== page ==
In his new work “Dominion; The Making of the Western Mind“, historian Tom Holland highlights the gigantic and often unacknowledged role Christianity has played in shaping Western civilisation. That includes shaping the thinking of some of Christianity’s greatest critics. Often, when they attack Christianity, they are drawing on Christian values without even knowing it.
Holland, who might be described as a sympathetic non-believer, shows how core western values such as the belief that we are all of infinite and equal moral worth derive from the Judeo-Christian tradition. The book presents how secular principles such as equality, freedom, justice, etc. come from a long history in which religion has played a decisive role.
Philosopher and atheist, John Gray, in his view of Dominion for The New Statesman says: “As Holland shows, the triumph of Christianity was a rupture in Western civilisation. There is nothing at all self-evident about the equal intrinsic worth of all human beings or the inherent preciousness of individual persons. These values – which secular thinkers nowadays take for granted – were placed at the heart of the Western world by Christianity…In the final analysis, liberal humanism is a footnote to the Bible.” (More here).
In a review for the religious publication, Position Papers, James Bradshaw says :”There is much to admire in this book, not least the fact that an irreligious historian has taken such time to examine Christianity’s positive role in creating a kinder, gentler and more loving world than could otherwise have existed.”
He quotes Holland: “The more years, I spent immersed in the study of classical antiquity, the more alien I increasingly found it. It was not just the extremes of callousness that unsettled me, but the complete lack of any sense that the poor or the weak might have the slightest intrinsic value.”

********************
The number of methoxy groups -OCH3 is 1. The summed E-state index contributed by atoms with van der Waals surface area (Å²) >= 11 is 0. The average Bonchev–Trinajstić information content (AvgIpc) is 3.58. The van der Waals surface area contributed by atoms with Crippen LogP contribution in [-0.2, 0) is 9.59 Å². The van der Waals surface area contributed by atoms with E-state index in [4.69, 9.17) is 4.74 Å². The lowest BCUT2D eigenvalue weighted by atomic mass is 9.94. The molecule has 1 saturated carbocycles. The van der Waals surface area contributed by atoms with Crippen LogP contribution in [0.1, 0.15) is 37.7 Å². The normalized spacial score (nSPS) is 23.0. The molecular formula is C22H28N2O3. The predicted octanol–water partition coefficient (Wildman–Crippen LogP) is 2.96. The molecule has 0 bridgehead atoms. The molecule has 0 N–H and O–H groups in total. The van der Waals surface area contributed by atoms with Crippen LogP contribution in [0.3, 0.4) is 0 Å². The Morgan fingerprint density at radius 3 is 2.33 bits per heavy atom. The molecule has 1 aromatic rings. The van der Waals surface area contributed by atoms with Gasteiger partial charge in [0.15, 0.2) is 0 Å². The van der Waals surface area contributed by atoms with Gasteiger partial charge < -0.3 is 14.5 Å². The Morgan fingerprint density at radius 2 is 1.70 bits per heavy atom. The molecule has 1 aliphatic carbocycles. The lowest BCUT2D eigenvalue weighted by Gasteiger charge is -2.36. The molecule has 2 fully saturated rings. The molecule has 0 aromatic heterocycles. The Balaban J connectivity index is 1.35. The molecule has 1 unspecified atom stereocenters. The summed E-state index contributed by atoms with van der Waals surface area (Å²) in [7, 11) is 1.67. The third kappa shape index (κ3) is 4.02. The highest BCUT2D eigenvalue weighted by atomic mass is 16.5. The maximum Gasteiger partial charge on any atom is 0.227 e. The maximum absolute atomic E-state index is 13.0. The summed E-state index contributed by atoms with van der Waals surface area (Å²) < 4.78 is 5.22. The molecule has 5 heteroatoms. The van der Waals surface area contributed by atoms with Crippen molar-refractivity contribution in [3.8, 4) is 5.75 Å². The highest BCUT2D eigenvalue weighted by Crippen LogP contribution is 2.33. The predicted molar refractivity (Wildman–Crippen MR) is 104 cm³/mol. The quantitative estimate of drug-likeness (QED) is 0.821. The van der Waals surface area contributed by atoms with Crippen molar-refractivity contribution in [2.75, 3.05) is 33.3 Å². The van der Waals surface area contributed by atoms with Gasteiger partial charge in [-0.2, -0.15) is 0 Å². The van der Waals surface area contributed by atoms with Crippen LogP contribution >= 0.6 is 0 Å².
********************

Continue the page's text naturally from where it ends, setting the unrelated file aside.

Bradshaw writes: “The examples of the abuse of the weak and powerless are widely-known among anyone familiar with Greco-Roman history: public execution of slaves, gladiatorial combat for the amusement of spectators, the widespread abandonment of baby girls in refuse dumps, and so on. Not all of this was stamped out by Christianity immediately (the continuation of slavery being an obvious and sad example), but over time, the moral principles of Christianity became so deeply embedded within European societies that the greatest abuses of ancient Rome and Greece became unthinkable.
“Without the conversion of Europe, this could not have happened. As Holland explains, there was nothing in Greco-Roman polytheism which would give pause to a Roman nobleman considering raping his slave girl, or to a general about to order his legionaries to annihilate a defeated tribe.”
Holland, like Professor Larry Siedentop (another sympathetic non-believer) in his magisterial ‘Inventing the Individual’, is big enough to see that Christian moral beliefs are coded into the West’s DNA, as it were, and if we excise them, the cost might be very great indeed. If we cease believing that we are all morally equal because we are made in the image and likeness of God, then what will we base the notion of moral equality on? Nature certainly won’t supply it.